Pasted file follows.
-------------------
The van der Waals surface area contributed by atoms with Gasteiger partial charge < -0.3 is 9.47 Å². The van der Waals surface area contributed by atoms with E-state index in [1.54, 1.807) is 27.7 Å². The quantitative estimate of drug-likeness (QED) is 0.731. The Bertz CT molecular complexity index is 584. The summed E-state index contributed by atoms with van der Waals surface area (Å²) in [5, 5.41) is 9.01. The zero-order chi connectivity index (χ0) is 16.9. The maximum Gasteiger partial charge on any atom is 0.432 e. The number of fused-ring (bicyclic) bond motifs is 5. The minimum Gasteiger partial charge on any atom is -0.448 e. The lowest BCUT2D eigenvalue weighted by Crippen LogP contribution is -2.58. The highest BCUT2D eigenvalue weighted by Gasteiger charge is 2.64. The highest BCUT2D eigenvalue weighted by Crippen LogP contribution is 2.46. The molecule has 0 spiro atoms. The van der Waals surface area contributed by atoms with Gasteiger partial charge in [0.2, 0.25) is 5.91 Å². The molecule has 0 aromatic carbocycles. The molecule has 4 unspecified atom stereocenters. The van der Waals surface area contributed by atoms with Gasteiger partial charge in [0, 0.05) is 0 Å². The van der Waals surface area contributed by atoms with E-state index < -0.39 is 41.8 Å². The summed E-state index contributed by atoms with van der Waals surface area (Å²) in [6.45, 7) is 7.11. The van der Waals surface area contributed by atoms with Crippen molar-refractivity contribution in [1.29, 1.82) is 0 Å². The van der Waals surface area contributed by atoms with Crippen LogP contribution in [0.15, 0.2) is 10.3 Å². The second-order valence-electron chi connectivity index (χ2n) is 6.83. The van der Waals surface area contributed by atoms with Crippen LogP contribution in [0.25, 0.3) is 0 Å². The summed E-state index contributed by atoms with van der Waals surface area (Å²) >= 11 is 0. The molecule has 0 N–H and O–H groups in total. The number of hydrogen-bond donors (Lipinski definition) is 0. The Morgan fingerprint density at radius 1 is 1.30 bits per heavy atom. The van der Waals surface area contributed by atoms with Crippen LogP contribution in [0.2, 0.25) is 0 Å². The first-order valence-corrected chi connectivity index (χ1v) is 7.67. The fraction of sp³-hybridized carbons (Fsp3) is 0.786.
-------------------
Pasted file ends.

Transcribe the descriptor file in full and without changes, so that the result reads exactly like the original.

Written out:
The van der Waals surface area contributed by atoms with Gasteiger partial charge < -0.3 is 9.47 Å². The van der Waals surface area contributed by atoms with E-state index in [1.54, 1.807) is 27.7 Å². The quantitative estimate of drug-likeness (QED) is 0.731. The Bertz CT molecular complexity index is 584. The summed E-state index contributed by atoms with van der Waals surface area (Å²) in [5, 5.41) is 9.01. The zero-order chi connectivity index (χ0) is 16.9. The maximum Gasteiger partial charge on any atom is 0.432 e. The number of fused-ring (bicyclic) bond motifs is 5. The minimum Gasteiger partial charge on any atom is -0.448 e. The lowest BCUT2D eigenvalue weighted by Crippen LogP contribution is -2.58. The highest BCUT2D eigenvalue weighted by Gasteiger charge is 2.64. The highest BCUT2D eigenvalue weighted by Crippen LogP contribution is 2.46. The molecule has 0 spiro atoms. The van der Waals surface area contributed by atoms with Gasteiger partial charge in [0.2, 0.25) is 5.91 Å². The molecule has 0 aromatic carbocycles. The molecule has 4 unspecified atom stereocenters. The van der Waals surface area contributed by atoms with Gasteiger partial charge in [0, 0.05) is 0 Å². The van der Waals surface area contributed by atoms with E-state index < -0.39 is 41.8 Å². The summed E-state index contributed by atoms with van der Waals surface area (Å²) in [6.45, 7) is 7.11. The van der Waals surface area contributed by atoms with Crippen molar-refractivity contribution in [1.29, 1.82) is 0 Å². The van der Waals surface area contributed by atoms with Crippen LogP contribution in [0.15, 0.2) is 10.3 Å². The second-order valence-electron chi connectivity index (χ2n) is 6.83. The van der Waals surface area contributed by atoms with Crippen LogP contribution in [0.25, 0.3) is 0 Å². The summed E-state index contributed by atoms with van der Waals surface area (Å²) >= 11 is 0. The molecule has 0 N–H and O–H groups in total. The number of hydrogen-bond donors (Lipinski definition) is 0. The Morgan fingerprint density at radius 1 is 1.30 bits per heavy atom. The van der Waals surface area contributed by atoms with Crippen LogP contribution in [0.2, 0.25) is 0 Å². The first-order valence-corrected chi connectivity index (χ1v) is 7.67. The fraction of sp³-hybridized carbons (Fsp3) is 0.786.